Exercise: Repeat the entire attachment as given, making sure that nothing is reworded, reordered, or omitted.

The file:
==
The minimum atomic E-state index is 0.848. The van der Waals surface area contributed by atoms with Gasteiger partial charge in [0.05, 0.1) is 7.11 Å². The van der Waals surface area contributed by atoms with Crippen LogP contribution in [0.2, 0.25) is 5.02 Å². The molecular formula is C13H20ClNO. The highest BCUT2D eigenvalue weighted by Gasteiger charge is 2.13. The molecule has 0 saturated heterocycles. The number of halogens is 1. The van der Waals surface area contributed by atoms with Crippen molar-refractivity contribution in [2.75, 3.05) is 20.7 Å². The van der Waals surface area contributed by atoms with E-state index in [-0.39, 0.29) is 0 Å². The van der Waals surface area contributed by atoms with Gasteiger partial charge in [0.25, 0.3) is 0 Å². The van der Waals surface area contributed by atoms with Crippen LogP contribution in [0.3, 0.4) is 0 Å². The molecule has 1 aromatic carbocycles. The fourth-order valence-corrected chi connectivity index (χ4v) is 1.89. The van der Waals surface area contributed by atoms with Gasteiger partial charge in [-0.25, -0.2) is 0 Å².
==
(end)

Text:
The minimum atomic E-state index is 0.848. The van der Waals surface area contributed by atoms with Gasteiger partial charge in [0.05, 0.1) is 7.11 Å². The van der Waals surface area contributed by atoms with Crippen LogP contribution in [0.2, 0.25) is 5.02 Å². The molecular formula is C13H20ClNO. The highest BCUT2D eigenvalue weighted by Gasteiger charge is 2.13. The molecule has 0 saturated heterocycles. The number of halogens is 1. The van der Waals surface area contributed by atoms with Crippen molar-refractivity contribution in [2.75, 3.05) is 20.7 Å². The van der Waals surface area contributed by atoms with E-state index in [-0.39, 0.29) is 0 Å². The van der Waals surface area contributed by atoms with Gasteiger partial charge in [0.25, 0.3) is 0 Å². The van der Waals surface area contributed by atoms with Crippen LogP contribution in [0.3, 0.4) is 0 Å². The molecule has 1 aromatic carbocycles. The fourth-order valence-corrected chi connectivity index (χ4v) is 1.89. The van der Waals surface area contributed by atoms with Gasteiger partial charge in [-0.25, -0.2) is 0 Å².